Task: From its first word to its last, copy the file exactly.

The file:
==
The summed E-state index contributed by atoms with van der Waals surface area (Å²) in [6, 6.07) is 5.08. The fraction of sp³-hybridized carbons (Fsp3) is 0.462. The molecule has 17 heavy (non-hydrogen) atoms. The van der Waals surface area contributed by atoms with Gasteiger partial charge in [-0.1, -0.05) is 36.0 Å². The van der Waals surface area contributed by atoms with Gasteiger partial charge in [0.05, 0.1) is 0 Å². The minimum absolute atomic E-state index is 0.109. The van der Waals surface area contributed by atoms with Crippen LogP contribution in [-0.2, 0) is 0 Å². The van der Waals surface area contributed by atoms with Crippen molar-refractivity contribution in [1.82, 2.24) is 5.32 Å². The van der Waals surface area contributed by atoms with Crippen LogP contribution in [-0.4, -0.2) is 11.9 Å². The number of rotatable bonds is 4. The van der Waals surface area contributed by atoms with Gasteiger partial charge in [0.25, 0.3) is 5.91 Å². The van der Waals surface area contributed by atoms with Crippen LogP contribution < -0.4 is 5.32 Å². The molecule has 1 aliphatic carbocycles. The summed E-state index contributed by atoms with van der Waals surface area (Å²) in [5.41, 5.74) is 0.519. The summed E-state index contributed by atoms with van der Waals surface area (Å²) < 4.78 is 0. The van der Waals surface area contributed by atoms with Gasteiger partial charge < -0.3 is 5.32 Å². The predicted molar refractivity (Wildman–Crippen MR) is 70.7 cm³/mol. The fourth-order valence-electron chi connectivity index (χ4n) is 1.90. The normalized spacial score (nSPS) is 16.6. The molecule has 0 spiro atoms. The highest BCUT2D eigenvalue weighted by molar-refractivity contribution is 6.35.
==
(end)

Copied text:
The summed E-state index contributed by atoms with van der Waals surface area (Å²) in [6, 6.07) is 5.08. The fraction of sp³-hybridized carbons (Fsp3) is 0.462. The molecule has 17 heavy (non-hydrogen) atoms. The van der Waals surface area contributed by atoms with Gasteiger partial charge in [-0.1, -0.05) is 36.0 Å². The van der Waals surface area contributed by atoms with Gasteiger partial charge in [0.05, 0.1) is 0 Å². The minimum absolute atomic E-state index is 0.109. The van der Waals surface area contributed by atoms with Crippen LogP contribution in [-0.2, 0) is 0 Å². The van der Waals surface area contributed by atoms with Crippen molar-refractivity contribution in [1.82, 2.24) is 5.32 Å². The van der Waals surface area contributed by atoms with Crippen LogP contribution in [-0.4, -0.2) is 11.9 Å². The number of rotatable bonds is 4. The van der Waals surface area contributed by atoms with Gasteiger partial charge in [0.25, 0.3) is 5.91 Å². The van der Waals surface area contributed by atoms with Crippen LogP contribution < -0.4 is 5.32 Å². The molecule has 1 aliphatic carbocycles. The summed E-state index contributed by atoms with van der Waals surface area (Å²) in [5.41, 5.74) is 0.519. The summed E-state index contributed by atoms with van der Waals surface area (Å²) < 4.78 is 0. The van der Waals surface area contributed by atoms with Gasteiger partial charge < -0.3 is 5.32 Å². The predicted molar refractivity (Wildman–Crippen MR) is 70.7 cm³/mol. The fourth-order valence-electron chi connectivity index (χ4n) is 1.90. The normalized spacial score (nSPS) is 16.6. The molecule has 0 spiro atoms. The highest BCUT2D eigenvalue weighted by molar-refractivity contribution is 6.35.